At the time of writing, the only character who is universally banned from tournaments (and has been since their figurine’s initial release) is Incineroar. This is because of its side special, Alolan Whip — a powerful, long-ranged command grab. Figure Players almost never move out of the way in time as if they can’t see the move coming, and Incineroar’s AI always hits the high-damage version when it needs to. There is absolutely zero counterplay available to this strategy, and a well-trained Incineroar will always win tournaments where it is allowed. In the Raid Boss Open tournament hosted by YouTuber Choctopus, the eight finalists were all Incineroar. The tournament was streamed to thousands of Smash players who had never trained competitive amiibo before, and their first exposure to it was watching two Incineroars spam and clank their side specials over and over again. Needless to say, it did not go over well.
Several Spirits have also been banned from tournaments. In 2019, Exion created a list called the “big five” — five Spirit effects that proved too powerful or centralizing. This list, which is still upheld to this day, includes Super Armor, Slow Super Armor, Armor Knight, Autoheal, and Great Autoheal. A few other Spirits, including Instadrop and Critical Healing & Metal, have been considered for a potential ban, but no such ruling has ever been made official. For more information on the big five and why each one was individually banned, check their corresponding wiki entries. Please note that our character guides assume that the reader is following our ban list.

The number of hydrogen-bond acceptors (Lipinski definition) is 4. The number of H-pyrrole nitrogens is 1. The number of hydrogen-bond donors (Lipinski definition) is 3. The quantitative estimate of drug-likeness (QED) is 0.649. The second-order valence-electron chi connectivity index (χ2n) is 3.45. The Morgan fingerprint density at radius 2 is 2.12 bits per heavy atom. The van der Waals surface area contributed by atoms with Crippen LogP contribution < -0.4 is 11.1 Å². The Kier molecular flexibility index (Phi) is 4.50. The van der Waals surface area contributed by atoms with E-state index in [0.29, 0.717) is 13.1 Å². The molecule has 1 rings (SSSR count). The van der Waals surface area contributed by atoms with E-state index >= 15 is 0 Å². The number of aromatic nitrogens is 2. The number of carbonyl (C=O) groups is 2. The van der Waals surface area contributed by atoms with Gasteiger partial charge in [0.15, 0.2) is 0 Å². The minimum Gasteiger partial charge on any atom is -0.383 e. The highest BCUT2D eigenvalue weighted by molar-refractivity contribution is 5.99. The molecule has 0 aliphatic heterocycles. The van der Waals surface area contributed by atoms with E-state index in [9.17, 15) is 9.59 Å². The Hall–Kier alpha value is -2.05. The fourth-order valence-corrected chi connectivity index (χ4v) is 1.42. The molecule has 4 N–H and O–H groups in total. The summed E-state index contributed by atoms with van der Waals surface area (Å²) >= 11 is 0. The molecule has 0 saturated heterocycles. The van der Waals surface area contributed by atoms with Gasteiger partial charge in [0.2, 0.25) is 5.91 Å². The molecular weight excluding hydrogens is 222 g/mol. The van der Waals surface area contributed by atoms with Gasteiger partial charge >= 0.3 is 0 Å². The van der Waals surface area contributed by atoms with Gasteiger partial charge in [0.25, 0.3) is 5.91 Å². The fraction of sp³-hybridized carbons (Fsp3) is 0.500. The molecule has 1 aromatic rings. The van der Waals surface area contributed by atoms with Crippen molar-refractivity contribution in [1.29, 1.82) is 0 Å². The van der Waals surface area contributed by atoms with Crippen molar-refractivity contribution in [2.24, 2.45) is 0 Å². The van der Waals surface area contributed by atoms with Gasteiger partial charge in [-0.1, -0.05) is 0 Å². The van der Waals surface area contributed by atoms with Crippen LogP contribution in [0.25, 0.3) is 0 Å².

In 2019, Mii Gunner was considered for a ban because it could be trained to camp with Gunner Missile, one of its side specials. Opposing Figure Players could dodge a single missile, but struggled when faced with more than one missile heading their way at once. Rather than banning Mii Gunner, however, the community simply decided to ban Autoheal and Great Autoheal, which were being used alongside the camping strategy. In the present day, an optimal Mii Gunner amiibo relies more on its forward smash (which cannot be reflected) than its side special, which goes to show how much the metagame has changed over the years.
In early 2020, Ness was considered for a ban. Contrary to popular belief, it actually was not due to PK Fire; it was because of PK Thunder. With this move, Ness could nearly infinitely juggle any opponent and KO them off the top blast zone. At first, this was considered broken, but significant counterplay was soon discovered in the form of Ridley, Lucas, and other fighters with reflectors. As such, no official ruling was made, though Ness remains a high-tier character to this day.
In late 2020, Exion successfully spoofed the Terry amiibo ahead of its release. By the time his figurine officially launched, the character was winning numerous tournaments thanks to Power Wave spam, his Super Special Moves, and his AI’s incredible hard-coded combos. In a similar (but more extreme) vein as Ness, no official Terry ban was ever put into place. He remains a top-tier character and is a contender for best in the game (second to Incineroar).